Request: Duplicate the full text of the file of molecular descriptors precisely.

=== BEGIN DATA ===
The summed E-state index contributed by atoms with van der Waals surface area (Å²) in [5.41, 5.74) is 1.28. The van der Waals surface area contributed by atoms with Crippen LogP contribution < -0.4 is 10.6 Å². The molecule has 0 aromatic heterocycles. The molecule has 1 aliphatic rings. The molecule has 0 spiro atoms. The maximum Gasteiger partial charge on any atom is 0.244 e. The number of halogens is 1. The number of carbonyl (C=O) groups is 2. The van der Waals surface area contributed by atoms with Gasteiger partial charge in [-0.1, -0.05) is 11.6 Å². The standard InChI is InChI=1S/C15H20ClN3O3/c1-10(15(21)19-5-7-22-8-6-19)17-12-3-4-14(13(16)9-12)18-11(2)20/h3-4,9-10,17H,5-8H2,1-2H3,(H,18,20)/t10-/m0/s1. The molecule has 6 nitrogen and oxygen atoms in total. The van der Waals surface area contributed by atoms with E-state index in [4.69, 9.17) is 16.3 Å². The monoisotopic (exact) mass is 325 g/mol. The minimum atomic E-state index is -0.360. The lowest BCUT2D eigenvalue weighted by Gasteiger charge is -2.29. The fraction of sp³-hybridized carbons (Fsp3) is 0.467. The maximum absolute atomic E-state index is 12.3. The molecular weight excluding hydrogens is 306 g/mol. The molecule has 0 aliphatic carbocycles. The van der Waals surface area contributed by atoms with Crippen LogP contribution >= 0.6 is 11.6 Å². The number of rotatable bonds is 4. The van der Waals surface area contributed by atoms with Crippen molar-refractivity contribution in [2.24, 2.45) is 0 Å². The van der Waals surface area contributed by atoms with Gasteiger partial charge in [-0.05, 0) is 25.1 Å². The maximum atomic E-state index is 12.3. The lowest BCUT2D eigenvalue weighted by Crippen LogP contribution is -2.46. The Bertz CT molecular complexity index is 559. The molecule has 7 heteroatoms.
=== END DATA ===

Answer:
The summed E-state index contributed by atoms with van der Waals surface area (Å²) in [5.41, 5.74) is 1.28. The van der Waals surface area contributed by atoms with Crippen LogP contribution < -0.4 is 10.6 Å². The molecule has 0 aromatic heterocycles. The molecule has 1 aliphatic rings. The molecule has 0 spiro atoms. The maximum Gasteiger partial charge on any atom is 0.244 e. The number of halogens is 1. The number of carbonyl (C=O) groups is 2. The van der Waals surface area contributed by atoms with Gasteiger partial charge in [-0.1, -0.05) is 11.6 Å². The standard InChI is InChI=1S/C15H20ClN3O3/c1-10(15(21)19-5-7-22-8-6-19)17-12-3-4-14(13(16)9-12)18-11(2)20/h3-4,9-10,17H,5-8H2,1-2H3,(H,18,20)/t10-/m0/s1. The molecule has 6 nitrogen and oxygen atoms in total. The van der Waals surface area contributed by atoms with E-state index in [4.69, 9.17) is 16.3 Å². The monoisotopic (exact) mass is 325 g/mol. The minimum atomic E-state index is -0.360. The lowest BCUT2D eigenvalue weighted by Gasteiger charge is -2.29. The fraction of sp³-hybridized carbons (Fsp3) is 0.467. The maximum absolute atomic E-state index is 12.3. The molecular weight excluding hydrogens is 306 g/mol. The molecule has 0 aliphatic carbocycles. The van der Waals surface area contributed by atoms with Crippen LogP contribution >= 0.6 is 11.6 Å². The number of rotatable bonds is 4. The van der Waals surface area contributed by atoms with Crippen molar-refractivity contribution in [2.24, 2.45) is 0 Å². The van der Waals surface area contributed by atoms with Gasteiger partial charge in [-0.05, 0) is 25.1 Å². The maximum atomic E-state index is 12.3. The lowest BCUT2D eigenvalue weighted by Crippen LogP contribution is -2.46. The Bertz CT molecular complexity index is 559. The molecule has 7 heteroatoms.